I love to use real-life examples whenever possible, from customers, friends, or my own life; real life examples just make all messages more relatable and understandable. And this one here, well, it’s nuts but unfortunately, this conflict is all too real for me.
Early in 2019, I hired a new technology team to revamp the online self-care studio (where all of my programs and products live). The relationship was great at the start: friendly, professional, fun. Added bonus, these guys were good; our studio is custom-built, and this was a tough gig requiring a lot of learning on the front-end.
But then about halfway through the project, my intuitive ears perked up; something felt off. I started to sense that someone on the team was unhappy. I check in regularly with everyone I work with, and in this case, I kept getting the same response: “All good, we want to continue.”
But the feeling didn’t go away.
Soon the team (located on another continent) became harder to contact. They missed calls and deadlines that I’d I set (and re-set) in order to re-open the studio. When we did speak, I started getting comments like “We’re not charging you for what we could,” and “We’ve put in a lot of efforts for you.”
Needless to say, my confidence in our business agreement took a dive. I communicated this calmly, but directly, several times but hung in there. In my head, I kept hearing:
“You’ve worked so hard.”
“Their work product is so great.”
“Starting over with someone new would be such a pain.”
“We are so close!!”
Then finally, we had a (what would become our last) call; we were down to just three open items on the to-do list. So close to being done! After the call though, I was confused about the week’s billing hours; they didn’t seem to match the tasks. When I questioned it, I received a near-immediate response: “We won’t be continuing the project.”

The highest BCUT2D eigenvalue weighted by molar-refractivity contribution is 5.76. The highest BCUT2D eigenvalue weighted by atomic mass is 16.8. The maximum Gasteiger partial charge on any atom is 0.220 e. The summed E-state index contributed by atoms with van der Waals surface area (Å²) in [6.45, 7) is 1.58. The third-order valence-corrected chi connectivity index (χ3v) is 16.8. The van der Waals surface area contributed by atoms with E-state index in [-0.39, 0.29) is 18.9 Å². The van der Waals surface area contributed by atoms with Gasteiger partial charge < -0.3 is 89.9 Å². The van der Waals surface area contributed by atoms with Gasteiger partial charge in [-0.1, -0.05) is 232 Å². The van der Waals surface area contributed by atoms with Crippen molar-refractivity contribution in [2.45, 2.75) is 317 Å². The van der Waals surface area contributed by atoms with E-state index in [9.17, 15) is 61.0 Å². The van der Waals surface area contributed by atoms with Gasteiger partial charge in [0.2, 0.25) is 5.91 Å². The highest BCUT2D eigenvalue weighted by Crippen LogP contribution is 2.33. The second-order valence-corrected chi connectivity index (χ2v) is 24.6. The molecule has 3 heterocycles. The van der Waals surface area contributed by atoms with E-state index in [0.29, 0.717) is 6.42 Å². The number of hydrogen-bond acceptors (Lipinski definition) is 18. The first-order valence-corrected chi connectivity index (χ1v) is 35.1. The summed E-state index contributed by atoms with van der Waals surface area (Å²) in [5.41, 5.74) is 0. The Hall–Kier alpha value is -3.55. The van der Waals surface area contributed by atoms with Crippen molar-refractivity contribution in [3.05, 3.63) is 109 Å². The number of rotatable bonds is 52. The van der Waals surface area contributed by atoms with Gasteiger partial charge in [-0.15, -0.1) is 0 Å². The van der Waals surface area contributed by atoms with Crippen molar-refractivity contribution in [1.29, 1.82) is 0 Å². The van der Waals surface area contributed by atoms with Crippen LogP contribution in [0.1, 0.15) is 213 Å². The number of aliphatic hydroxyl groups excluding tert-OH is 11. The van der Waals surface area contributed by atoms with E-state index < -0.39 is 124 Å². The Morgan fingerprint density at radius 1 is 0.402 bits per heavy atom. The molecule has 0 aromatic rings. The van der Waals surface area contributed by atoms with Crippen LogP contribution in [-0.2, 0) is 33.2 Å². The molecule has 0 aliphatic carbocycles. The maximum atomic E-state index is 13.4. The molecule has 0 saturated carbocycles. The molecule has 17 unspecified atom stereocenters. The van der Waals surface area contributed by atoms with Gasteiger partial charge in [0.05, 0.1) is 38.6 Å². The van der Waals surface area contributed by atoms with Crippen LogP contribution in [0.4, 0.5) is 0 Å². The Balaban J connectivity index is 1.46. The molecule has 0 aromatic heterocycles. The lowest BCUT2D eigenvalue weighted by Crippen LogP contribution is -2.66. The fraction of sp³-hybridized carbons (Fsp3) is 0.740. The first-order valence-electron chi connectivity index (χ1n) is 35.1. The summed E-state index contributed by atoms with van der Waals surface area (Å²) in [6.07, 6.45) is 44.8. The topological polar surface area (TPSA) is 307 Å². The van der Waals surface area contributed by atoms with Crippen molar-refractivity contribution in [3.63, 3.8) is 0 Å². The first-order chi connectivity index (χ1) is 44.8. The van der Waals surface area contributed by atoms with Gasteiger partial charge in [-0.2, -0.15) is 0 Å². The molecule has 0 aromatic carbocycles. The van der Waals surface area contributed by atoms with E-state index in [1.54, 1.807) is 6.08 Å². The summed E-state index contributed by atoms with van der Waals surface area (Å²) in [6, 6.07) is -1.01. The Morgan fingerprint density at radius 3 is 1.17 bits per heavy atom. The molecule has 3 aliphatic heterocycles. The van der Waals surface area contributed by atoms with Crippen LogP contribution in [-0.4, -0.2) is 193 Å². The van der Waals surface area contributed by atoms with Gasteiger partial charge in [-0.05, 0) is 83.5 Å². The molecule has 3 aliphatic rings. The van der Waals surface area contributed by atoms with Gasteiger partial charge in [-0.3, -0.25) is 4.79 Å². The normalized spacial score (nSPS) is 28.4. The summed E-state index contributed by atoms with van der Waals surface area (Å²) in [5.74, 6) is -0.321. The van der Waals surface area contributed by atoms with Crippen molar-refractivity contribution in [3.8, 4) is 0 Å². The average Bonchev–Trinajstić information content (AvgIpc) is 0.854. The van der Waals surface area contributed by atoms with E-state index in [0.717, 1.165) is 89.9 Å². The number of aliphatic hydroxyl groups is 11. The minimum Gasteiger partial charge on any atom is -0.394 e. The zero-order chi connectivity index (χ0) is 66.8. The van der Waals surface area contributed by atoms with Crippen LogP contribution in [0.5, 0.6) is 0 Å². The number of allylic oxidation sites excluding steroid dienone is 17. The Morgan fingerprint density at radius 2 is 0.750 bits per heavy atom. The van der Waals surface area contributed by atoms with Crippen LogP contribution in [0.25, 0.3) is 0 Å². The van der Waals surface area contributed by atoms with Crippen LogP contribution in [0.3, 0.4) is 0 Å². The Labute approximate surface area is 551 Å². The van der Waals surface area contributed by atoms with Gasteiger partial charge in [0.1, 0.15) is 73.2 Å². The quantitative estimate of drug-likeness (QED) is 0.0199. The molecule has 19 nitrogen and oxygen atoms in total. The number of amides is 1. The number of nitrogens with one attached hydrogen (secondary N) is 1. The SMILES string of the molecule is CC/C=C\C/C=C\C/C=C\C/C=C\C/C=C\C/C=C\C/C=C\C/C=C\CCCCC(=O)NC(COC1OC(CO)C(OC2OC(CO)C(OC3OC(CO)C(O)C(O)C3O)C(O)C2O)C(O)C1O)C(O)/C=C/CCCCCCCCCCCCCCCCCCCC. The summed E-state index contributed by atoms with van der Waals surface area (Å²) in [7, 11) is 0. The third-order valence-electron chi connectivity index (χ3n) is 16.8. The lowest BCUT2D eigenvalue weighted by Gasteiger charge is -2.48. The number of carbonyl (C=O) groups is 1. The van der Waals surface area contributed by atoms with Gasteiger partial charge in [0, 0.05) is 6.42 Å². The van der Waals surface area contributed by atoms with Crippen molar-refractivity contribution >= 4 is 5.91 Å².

Say huh? You quit? You’re done? With three tasks left in the queue?
I felt confused, shocked, deeply anxious. But for some reason after confirming the quit, I just said “Okay” and dove immediately into Plan B mode. No arguing or “Sorry, but we have a 2-week termination clause.” No “I won’t pay the last invoice until it’s done.” Just “Okay” and let’s do Plan B, which involved noting our contract end by email and wishing them well, paying our invoice in full, and sending a final message in reply to the threats, and yes, there were threats like “I’ll make sure you’ll never have your business working”. Deep breaths.
Why react like this? Why not fight back?
Simple: I’m a mom and I have limited energy. I didn’t want to waste it on something that was clearly not working.
I also know how energy works: if you put “ick” out, you get “ick” back.
So even after this abrupt ending, I knew that the first priority wasn’t arguing. It was looking out for myself and my business immediately. I felt incredibly anxious, but didn’t panic.
I chose to spend my resources on my own care, not conflict.
We all have this choice. In normal, everyday life, basic conflict rears its head in many ways. We have conflicts with our partners, with our children, with our parents, with our colleagues.